Moody’s Investors Service has issued a “negative” outlook on $49 million in revenue bonds being issued by Kansas because of the state’s budgetary financial pressures.
The credit rating agency rated the bonds Aa3, which is still considered high quality.
However, Moody’s said the revenue bond rating is one notch below the state’s overall rating of Aa2.
In May, Moody’s changed its overall credit outlook for Kansas to “negative” while affirming its Aa2 rating.
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In a report this week, Moody’s said the negative outlook “is consistent with the state’s ongoing difficulties in regaining structural budget balance and getting on a path to sounder funding of its pension liabilities. By continuing to balance its budget with unsustainable, nonrecurring resources, including pension underfunding, it is accumulating large and expensive long-term liabilities that it will be paying off for a long time.”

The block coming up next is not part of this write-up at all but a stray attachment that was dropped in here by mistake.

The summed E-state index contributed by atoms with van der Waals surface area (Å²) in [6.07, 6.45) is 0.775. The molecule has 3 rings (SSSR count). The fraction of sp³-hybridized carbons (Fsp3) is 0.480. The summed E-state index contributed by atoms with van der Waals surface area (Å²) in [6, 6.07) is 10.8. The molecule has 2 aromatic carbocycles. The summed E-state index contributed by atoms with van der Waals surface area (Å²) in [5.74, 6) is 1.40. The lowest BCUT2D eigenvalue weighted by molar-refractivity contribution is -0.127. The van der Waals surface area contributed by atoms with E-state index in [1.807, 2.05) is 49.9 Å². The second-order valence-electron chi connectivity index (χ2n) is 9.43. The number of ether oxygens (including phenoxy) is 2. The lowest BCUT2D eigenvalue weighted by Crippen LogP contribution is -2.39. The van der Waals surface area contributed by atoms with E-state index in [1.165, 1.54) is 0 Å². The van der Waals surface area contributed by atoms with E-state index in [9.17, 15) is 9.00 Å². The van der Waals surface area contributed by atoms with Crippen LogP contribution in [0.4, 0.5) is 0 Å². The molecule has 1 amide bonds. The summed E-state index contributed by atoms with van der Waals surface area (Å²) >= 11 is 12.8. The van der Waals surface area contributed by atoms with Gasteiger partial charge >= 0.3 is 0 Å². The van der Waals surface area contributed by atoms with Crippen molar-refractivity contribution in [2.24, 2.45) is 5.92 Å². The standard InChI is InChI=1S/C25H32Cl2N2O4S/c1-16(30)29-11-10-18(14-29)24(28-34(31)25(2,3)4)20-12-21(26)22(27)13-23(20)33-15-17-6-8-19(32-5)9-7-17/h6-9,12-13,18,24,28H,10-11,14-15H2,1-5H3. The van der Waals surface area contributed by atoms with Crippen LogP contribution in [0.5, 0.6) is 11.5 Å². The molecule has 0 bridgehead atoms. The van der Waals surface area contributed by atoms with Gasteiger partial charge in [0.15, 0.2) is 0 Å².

The revenue bonds are scheduled to be sold later this month, Moody’s said. Proceeds will be used to refinance debt, which should save the state money.
Another major credit rating agency — Standard & Poor’s Global Ratings —recently dropped its rating for Kansas to AA1 from AA, several months after putting the state on a “negative” credit watch.
Kansas has struggled to balance its budget since Gov. Sam Brownback successfully pushed the Republican-dominated Legislature to slash personal income taxes in an effort to stimulate the economy.
The state has taken issue with some previous critiques by credit rating companies. But earlier this summer, the state’s budget director said Kansas must do more to bring spending and revenue in line with each other.